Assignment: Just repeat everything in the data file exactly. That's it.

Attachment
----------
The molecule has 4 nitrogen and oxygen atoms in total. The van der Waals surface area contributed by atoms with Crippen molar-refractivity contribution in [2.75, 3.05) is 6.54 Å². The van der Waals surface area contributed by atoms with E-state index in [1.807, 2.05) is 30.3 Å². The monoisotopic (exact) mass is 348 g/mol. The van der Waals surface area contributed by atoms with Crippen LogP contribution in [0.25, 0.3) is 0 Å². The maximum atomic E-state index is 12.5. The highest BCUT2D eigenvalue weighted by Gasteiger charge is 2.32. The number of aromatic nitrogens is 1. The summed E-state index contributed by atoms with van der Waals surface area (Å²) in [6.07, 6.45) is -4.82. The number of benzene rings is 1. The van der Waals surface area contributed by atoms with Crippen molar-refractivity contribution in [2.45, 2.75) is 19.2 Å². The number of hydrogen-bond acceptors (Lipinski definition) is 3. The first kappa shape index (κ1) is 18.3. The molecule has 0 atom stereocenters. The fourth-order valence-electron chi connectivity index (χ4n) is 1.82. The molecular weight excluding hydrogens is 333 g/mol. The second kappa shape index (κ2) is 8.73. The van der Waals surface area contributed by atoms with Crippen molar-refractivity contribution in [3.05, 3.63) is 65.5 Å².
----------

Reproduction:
The molecule has 4 nitrogen and oxygen atoms in total. The van der Waals surface area contributed by atoms with Crippen molar-refractivity contribution in [2.75, 3.05) is 6.54 Å². The van der Waals surface area contributed by atoms with E-state index in [1.807, 2.05) is 30.3 Å². The monoisotopic (exact) mass is 348 g/mol. The van der Waals surface area contributed by atoms with Crippen LogP contribution in [0.25, 0.3) is 0 Å². The maximum atomic E-state index is 12.5. The highest BCUT2D eigenvalue weighted by Gasteiger charge is 2.32. The number of aromatic nitrogens is 1. The summed E-state index contributed by atoms with van der Waals surface area (Å²) in [6.07, 6.45) is -4.82. The number of benzene rings is 1. The van der Waals surface area contributed by atoms with Crippen molar-refractivity contribution in [2.45, 2.75) is 19.2 Å². The number of hydrogen-bond acceptors (Lipinski definition) is 3. The first kappa shape index (κ1) is 18.3. The molecule has 0 atom stereocenters. The fourth-order valence-electron chi connectivity index (χ4n) is 1.82. The molecular weight excluding hydrogens is 333 g/mol. The second kappa shape index (κ2) is 8.73. The van der Waals surface area contributed by atoms with Crippen molar-refractivity contribution in [3.05, 3.63) is 65.5 Å².